This article by Rebecca Solnit reminded me of sitting in the little red chair in the children’s corner at the town library in Merrick, LI. At home there was always a book at the foot of our beds when my sisters and I were young. If we woke up, there was a book to “read.” I think I loved books even before I could read. At the library I traveled via picture books to Paris, Neverland, meeting Jane Eyre, Trixie Belden, and Heathcliff. And it was all free. Was that when the seed was planted that I could write? Write a story? Write a book?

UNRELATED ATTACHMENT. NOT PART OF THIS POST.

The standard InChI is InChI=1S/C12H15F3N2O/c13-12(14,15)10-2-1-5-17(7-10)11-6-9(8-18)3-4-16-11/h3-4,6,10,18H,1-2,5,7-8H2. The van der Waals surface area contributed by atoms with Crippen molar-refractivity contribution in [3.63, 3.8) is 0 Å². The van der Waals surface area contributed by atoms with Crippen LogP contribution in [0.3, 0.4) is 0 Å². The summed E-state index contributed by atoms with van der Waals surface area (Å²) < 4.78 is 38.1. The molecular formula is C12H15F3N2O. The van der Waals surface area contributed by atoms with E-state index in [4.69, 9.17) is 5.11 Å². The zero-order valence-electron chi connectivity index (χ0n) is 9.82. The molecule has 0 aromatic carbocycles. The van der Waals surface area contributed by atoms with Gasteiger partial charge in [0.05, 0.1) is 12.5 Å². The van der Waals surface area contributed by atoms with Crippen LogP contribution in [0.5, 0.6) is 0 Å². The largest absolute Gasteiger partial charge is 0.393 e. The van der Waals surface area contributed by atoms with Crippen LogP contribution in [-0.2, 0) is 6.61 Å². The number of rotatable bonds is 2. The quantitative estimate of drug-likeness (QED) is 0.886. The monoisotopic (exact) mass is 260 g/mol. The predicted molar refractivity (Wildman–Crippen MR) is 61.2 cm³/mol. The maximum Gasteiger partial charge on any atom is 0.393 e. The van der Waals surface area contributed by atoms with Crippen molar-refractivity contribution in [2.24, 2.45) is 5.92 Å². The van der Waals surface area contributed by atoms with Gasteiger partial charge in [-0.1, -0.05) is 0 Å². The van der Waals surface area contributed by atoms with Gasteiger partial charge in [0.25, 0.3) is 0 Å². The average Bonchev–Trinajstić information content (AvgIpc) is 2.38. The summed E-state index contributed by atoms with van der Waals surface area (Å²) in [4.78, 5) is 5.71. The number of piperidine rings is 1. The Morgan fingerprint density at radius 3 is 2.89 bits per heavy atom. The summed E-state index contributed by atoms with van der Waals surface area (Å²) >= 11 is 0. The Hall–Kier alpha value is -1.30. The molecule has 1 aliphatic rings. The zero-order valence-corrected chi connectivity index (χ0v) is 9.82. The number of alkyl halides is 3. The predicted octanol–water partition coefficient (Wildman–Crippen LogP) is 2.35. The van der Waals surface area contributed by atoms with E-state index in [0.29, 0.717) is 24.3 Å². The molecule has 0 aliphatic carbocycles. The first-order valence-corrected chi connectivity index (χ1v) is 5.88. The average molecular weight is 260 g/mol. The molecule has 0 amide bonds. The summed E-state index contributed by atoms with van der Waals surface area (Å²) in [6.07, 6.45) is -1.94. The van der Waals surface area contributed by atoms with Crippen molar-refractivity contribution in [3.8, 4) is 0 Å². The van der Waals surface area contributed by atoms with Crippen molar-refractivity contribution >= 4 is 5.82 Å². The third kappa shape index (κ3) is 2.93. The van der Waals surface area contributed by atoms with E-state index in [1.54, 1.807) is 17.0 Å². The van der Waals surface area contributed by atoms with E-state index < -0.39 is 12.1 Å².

My little library was built in 1897 and I sat there in the 1950s. Lucky me!
“The United States’s public libraries sometimes seem to me the last refuges of a democratic vision of equality, places in which everyone is welcome, which serve the goal of an informed public, offering services far beyond the already heady gift of free books you can take home, everything from voter registration to computer access.” Read more…
Rebecca Solnit on a Childhood of Reading and Wandering https://lithub.com/rebecca-solnit-on-a-childhood-of-reading-and-wandering/